Organizers said treating reproductive rights as a non-partisan issue was key to success in a Republican-leaning state
Wed 3 Aug 2022
In a conference room at the Sheraton in the Kansas City suburb of Overland Park, people screamed, whooped, cheered and cried as a vote to protect abortion rights in Kansas’s state constitution came down late on Tuesday night. And it wasn’t just Democrats.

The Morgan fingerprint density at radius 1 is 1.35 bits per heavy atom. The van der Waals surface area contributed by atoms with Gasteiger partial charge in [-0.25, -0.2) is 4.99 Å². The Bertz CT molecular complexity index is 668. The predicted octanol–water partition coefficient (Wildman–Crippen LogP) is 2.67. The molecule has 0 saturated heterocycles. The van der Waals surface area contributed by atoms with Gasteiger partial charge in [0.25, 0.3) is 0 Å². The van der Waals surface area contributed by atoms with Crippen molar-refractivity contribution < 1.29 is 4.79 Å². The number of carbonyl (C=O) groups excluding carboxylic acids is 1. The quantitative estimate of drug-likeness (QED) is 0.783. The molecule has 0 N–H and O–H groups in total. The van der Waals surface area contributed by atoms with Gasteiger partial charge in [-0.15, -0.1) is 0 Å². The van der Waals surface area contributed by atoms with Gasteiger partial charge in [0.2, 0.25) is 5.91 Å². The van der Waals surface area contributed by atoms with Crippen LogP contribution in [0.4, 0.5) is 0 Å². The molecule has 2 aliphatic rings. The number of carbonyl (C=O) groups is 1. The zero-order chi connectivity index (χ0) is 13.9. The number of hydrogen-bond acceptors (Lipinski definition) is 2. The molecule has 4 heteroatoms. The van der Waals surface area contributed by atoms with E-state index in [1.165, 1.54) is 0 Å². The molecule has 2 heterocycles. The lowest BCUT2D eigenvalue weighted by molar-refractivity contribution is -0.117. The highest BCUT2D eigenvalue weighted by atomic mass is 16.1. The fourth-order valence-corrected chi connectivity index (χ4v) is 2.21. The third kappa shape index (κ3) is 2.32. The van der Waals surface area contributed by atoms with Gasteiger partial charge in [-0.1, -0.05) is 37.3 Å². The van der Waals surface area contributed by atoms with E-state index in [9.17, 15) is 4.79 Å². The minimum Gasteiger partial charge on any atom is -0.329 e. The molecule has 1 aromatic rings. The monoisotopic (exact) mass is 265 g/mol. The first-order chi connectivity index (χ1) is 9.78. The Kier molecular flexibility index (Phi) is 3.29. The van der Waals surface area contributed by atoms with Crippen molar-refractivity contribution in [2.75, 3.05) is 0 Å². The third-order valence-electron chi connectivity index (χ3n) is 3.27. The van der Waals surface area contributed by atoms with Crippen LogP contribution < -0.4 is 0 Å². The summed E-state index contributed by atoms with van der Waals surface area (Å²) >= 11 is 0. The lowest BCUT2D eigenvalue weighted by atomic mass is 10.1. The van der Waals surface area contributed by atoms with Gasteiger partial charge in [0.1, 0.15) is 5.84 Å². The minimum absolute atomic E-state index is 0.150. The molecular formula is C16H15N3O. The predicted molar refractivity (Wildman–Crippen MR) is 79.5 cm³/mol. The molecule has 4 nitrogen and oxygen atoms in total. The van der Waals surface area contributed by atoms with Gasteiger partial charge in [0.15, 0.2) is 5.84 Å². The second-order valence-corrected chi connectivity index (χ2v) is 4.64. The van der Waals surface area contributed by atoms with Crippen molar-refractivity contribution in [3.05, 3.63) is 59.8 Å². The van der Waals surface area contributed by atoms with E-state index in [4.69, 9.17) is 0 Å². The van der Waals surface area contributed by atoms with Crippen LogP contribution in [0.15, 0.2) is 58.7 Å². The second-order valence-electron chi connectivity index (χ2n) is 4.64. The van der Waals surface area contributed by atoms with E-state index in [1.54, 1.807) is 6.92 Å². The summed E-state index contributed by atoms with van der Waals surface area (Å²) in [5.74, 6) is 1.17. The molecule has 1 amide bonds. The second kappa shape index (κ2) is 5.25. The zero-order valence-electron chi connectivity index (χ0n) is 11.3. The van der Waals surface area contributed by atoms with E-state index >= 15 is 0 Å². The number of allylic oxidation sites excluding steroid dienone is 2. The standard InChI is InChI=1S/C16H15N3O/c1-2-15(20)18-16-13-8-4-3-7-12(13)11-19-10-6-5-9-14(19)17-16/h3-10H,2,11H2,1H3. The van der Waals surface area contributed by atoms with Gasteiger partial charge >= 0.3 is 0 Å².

James Quigley, 72, a retired doctor and a Republican from Johnson county, sat on his own drinking a glass of white wine after hearing the news. “Abortion is a much more nuanced issue than anti-choice individuals would have you think,” he told the Guardian. “It is deeply personal, sometimes tragic, but also sometimes a liberating decision – and we should trust women, their physicians, and their God on that,” he said.